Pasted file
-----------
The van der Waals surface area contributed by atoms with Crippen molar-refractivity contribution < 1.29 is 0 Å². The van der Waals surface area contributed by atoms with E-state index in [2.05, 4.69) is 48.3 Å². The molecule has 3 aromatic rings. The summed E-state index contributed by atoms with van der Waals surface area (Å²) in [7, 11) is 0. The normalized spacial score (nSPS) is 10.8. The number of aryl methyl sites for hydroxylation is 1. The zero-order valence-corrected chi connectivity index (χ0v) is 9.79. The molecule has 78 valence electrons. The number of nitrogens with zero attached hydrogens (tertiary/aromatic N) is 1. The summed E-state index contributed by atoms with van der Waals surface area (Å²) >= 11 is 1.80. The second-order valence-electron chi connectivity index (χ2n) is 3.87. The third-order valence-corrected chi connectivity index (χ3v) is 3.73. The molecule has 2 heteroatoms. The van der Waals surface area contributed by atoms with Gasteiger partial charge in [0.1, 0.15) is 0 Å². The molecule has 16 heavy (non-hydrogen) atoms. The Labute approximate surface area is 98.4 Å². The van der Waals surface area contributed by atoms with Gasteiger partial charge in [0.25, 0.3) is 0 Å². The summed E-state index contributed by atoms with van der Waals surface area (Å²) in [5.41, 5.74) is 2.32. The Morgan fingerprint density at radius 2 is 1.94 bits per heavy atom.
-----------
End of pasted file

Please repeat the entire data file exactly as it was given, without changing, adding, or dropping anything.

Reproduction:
The van der Waals surface area contributed by atoms with Crippen molar-refractivity contribution < 1.29 is 0 Å². The van der Waals surface area contributed by atoms with E-state index in [2.05, 4.69) is 48.3 Å². The molecule has 3 aromatic rings. The summed E-state index contributed by atoms with van der Waals surface area (Å²) in [7, 11) is 0. The normalized spacial score (nSPS) is 10.8. The number of aryl methyl sites for hydroxylation is 1. The zero-order valence-corrected chi connectivity index (χ0v) is 9.79. The molecule has 78 valence electrons. The number of nitrogens with zero attached hydrogens (tertiary/aromatic N) is 1. The summed E-state index contributed by atoms with van der Waals surface area (Å²) >= 11 is 1.80. The second-order valence-electron chi connectivity index (χ2n) is 3.87. The third-order valence-corrected chi connectivity index (χ3v) is 3.73. The molecule has 2 heteroatoms. The van der Waals surface area contributed by atoms with Gasteiger partial charge in [0.1, 0.15) is 0 Å². The molecule has 16 heavy (non-hydrogen) atoms. The Labute approximate surface area is 98.4 Å². The van der Waals surface area contributed by atoms with Gasteiger partial charge in [0.25, 0.3) is 0 Å². The summed E-state index contributed by atoms with van der Waals surface area (Å²) in [5.41, 5.74) is 2.32. The Morgan fingerprint density at radius 2 is 1.94 bits per heavy atom.